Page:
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Birds of Paradise Review: Uninspired Storytelling Bogs Down Great Choreography

There are a few superb ballet flicks, ranging from ‘The Red Shoes’ (1948) through ‘Billy Elliot’ and ‘Center Stage’ (both released in 2000), and, of course, ‘Black Swan’ (2010), which probably gave Natalie Portman the role of a lifetime and even won her an Oscar for Best Actress. If my memory serves me well, the last ballet film I saw was Luca Guadagnino’s bloated and pretentious 2018 version of Dario Argento’s ‘Suspiria.’

‘Birds of Paradise,’ which is presently available for streaming exclusively on Amazon Prime Video, has now joined the ever-growing roster of ballet flicks. The film, directed by Sarah Adina Smith of ‘Buster’s Mal Heart’ fame, follows Kate Sanders (Diana Silvers), a Virginia native who receives a scholarship to join the renowned dance institution in Paris, France. Kate used to be a basketball player before she began dancing for five years. And, while she is excellent at what she does in the United States, things are very different in Paris. Unlike her fellow dancers, Madame Brunelle (Jacqueline Bisset), the academy’s dancing instructor, believes Kate lacks the grace and precision required of a great ballet dancer. Kate, on the other hand, refuses to give up and is determined to prove to herself that she has what it takes to become a ballet dancer.

Marine (Kristine Froseth), the wealthy daughter of the American ambassador and a once-promising number-one ballet dancer in the academy, has lately lost her twin brother and dance partner, Ollie. She returns to the academy, determined to win the coveted prize for Ollie. Her character has a rough start with Kate the first time she is presented. They don’t get along at first, and to make matters worse, Kate is forced to share a room with her.

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As the story develops, we see Kate and Marine transform from adversaries to improbable best friends, even going so far as to make a pledge “to win the prize jointly or not at all.” The prize in question is a contract with the famed Opéra National de Paris.

Sarah Adina Smith, based on A.K. Small’s 2019 novel ‘Bright Burning Stars,’ has a good sense for aesthetics. Or, to be more exact, the film’s alluring and, at times, bizarre visual quality is stunning. At one point, Kate and Marine go to an underground club called Jungle and engage in a psychedelic dance after consuming worms of some type.

Elsewhere, Smith’s exquisite camera movements depict the elegant flow of the dancers’ ballet performances. In terms of ballet performances, the overall choreography is excellent, while Ellen Reid’s moody soundscape suits the film’s ambiance. I especially like how Smith used chapter breaks between scenes, and how she made good use of the letter gap between the time remaining and the award on a bright pink background.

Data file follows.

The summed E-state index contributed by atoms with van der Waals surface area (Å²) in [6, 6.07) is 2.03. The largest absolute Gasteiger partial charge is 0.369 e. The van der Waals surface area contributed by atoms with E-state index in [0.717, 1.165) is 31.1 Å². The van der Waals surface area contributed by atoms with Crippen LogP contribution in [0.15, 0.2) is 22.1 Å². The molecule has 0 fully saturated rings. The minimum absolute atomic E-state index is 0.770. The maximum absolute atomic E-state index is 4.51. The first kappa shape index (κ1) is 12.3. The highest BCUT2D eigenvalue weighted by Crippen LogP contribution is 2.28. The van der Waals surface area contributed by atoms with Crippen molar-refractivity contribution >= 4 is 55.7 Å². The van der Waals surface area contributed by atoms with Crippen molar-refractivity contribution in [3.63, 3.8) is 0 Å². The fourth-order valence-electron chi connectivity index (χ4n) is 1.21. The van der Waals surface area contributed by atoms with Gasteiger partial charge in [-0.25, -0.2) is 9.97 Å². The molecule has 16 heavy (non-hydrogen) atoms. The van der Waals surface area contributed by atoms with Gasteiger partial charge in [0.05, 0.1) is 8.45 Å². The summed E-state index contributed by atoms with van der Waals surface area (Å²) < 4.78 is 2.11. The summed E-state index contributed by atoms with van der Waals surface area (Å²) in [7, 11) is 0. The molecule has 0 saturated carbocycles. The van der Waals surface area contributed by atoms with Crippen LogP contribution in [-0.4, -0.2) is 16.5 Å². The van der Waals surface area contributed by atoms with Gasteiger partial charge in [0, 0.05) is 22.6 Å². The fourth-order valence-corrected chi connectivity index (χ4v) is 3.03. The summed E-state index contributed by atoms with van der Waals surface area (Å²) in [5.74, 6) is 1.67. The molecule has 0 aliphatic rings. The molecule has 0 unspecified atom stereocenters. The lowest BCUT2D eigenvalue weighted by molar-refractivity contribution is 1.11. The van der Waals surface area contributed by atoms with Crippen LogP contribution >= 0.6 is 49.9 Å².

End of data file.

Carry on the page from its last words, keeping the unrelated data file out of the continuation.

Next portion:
While ‘Birds of Paradise’ is a technical marvel, the tale is a mixed bag. Smith, who also adapted the screenplay, squanders her opportunity to explore more into Kate and Marine’s relationship. Diana Silvers and Kristine Froseth, two up-and-coming actors best known for their roles in 2019’s ‘Booksmart’ and Netflix’s ‘Sierra Burgess is a Loser’ (2018), are both well-cast in this picture. They look amazing together as two very different people from quite different backgrounds. And, on the surface, each of them does a terrific job depicting their parts, particularly Froseth’s cunning turn as Marine. In terms of the supporting actors, I was most struck by Jacqueline Bisset’s clinical performance as Madame Brunelle.

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The issue here is all of the hopeful hints that Smith appears to be striving for. I was half expecting the picture to go full throttle on the ‘Black Swan’-style storytelling method, but it lacks the psychological acuity of that great drama by Darren Aronofsky. There are also rumors that the film may offer a grim depiction of a vicious world of competitive ballet dancing, similar to Starz’s 2015 miniseries ‘Flesh and Bone.’ But, on the other hand, the film mainly lacks that required edge. If Smith had been ready to go a few steps farther and not make everything overly restricted or conventional, the outcome may have been an interesting piece of work.

Smith has already run out of steam by the time ‘Birds of Paradise’ reaches the predictable finale in which the ballet dancers compete for the prize, and he has missed an opportunity to close the picture on a riveting note.

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Birds of Paradise Review: Uninspired Storytelling Bogs Down Great Choreography
Birds of Paradise Review: Uninspired Storytelling Bogs Down Great Choreography
Birds of Paradise Review: Uninspired Storytelling Bogs Down Great Choreography
Birds of Paradise Review: Uninspired Storytelling Bogs Down Great Choreography
Birds of Paradise Review: Uninspired Storytelling Bogs Down Great Choreography
Birds of Paradise Review: Uninspired Storytelling Bogs Down Great Choreography
Birds of Paradise Review: Uninspired Storytelling Bogs Down Great Choreography
Birds of Paradise Review: Uninspired Storytelling Bogs Down Great Choreography

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